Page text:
- It’s ironic that the financial “masters of the universe” at Citibank, AIG, and many others were perfectly willing to accept charity from the U.S. taxpayer (after they failed miserably to conduct business in an ethical manner), but still insisted that in order to “retain” their financial geniuses they had to pay obscene bonuses. In 2009, driving a financial business into the ground through bad judgment and greed is no reason not to profit personally.
- It’s ironic that a company like GM, chronically mismanaged for well over three decades, should receive a bailout from the very people who decided to buy their cars elsewhere. Why? Poor quality, ho-hum design, and redundant product lines. Each of those failings is the responsibility of GM management. No matter, what’s good for GM is … is it?
- It’s ironic that a motley collection of Somali pirates could terrorize major shipping lanes off Africa while the western nations appear helpless to stop them. The problem, of course, is that all western nations have fallen prey to the fiction of “proportional response” when faced with murderous (or in this case, larcenous) thugs. Even though international law gives the nations of the West the right to stop the pirates with extreme prejudice, we tip-toe around the issue, worried that we might appear … What? Forceful? It’s pathetic.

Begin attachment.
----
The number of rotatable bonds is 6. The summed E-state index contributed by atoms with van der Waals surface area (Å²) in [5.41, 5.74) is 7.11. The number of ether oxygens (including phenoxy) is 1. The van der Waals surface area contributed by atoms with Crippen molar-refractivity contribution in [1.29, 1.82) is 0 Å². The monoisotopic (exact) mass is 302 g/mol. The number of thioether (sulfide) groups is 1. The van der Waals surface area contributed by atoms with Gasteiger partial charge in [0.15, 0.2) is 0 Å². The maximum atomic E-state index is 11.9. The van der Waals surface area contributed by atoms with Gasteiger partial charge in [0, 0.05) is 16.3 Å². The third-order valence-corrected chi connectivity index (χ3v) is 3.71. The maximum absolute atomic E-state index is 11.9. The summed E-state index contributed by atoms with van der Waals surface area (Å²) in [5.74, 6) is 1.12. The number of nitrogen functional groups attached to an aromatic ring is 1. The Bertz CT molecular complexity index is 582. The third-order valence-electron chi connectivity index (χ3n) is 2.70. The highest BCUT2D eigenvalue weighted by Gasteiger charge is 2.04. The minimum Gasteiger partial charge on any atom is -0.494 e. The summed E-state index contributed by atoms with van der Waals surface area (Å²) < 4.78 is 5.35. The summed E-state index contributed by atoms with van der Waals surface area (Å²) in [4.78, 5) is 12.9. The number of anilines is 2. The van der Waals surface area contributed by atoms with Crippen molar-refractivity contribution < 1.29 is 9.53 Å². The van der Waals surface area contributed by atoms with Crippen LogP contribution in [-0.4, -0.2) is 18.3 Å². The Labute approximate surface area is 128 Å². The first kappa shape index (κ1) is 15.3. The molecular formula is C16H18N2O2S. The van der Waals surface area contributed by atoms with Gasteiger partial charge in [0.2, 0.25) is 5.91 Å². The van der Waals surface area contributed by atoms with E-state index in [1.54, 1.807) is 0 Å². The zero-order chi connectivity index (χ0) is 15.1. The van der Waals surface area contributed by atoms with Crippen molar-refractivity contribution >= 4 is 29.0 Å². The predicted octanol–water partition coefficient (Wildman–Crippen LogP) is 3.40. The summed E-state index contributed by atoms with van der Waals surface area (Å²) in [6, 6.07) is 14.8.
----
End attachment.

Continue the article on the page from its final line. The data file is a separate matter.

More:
- It’s ironic that the media spent thousands of hours reporting the Bernie Madoff Ponzi scheme, but seems oblivious to the coming problems associated with the ongoing government Ponzi scheme that we call Social Security and Medicare. It’s equally ironic that a majority of the Congress would gladly extend the Medicare Ponzi scheme to us all if they could just get a few “hold outs” to agree to the deal.
- It’s ironic that the media hyped the swine flu epidemic, but was less than vociferous when vaccine was delivered late or not at all. Could you just imagine the media response had late deliveries of vaccine occurred under the evil Bush administration.
- It’s ironic that the tragic death of Michael Jackson and the dalliances of Tiger Woods garnered 1000 times more media coverage that the Climategate scandal. After all, what’s more important, celebrity or evidence of scientific malfeasance that could have a direct and profound impact on us all? The answer, sadly, is obvious.
- It’s ironic that President Obama rushed to judgment when he condemned the Cambridge police for acting stupidly by arresting Harvard professor Henry Louis Gates Jr. in a minor incident, but was hesitant to make any judgment when an Islamist Army Major gunned down dozens of his fellow soldiers in Fort Hood. Guess the police were guilty until proved innocent and a terrorist (oh, sorry, a disturbed and isolated Moslem soldier) should not be judged until all the facts are in.
- It’s ironic that President Obama spent months pondering the right action to take in Afghanistan, only to learn this month that the war against Al Qaida has moved to Yemen.
But it’s equally ironic that with all of the idiocy, bad judgment, and political garbage, we all smile and hope for the best. Just because our leaders act like callous children most of the time, doesn’t mean that they won’t change in the coming year. Does it?
Happy New Year!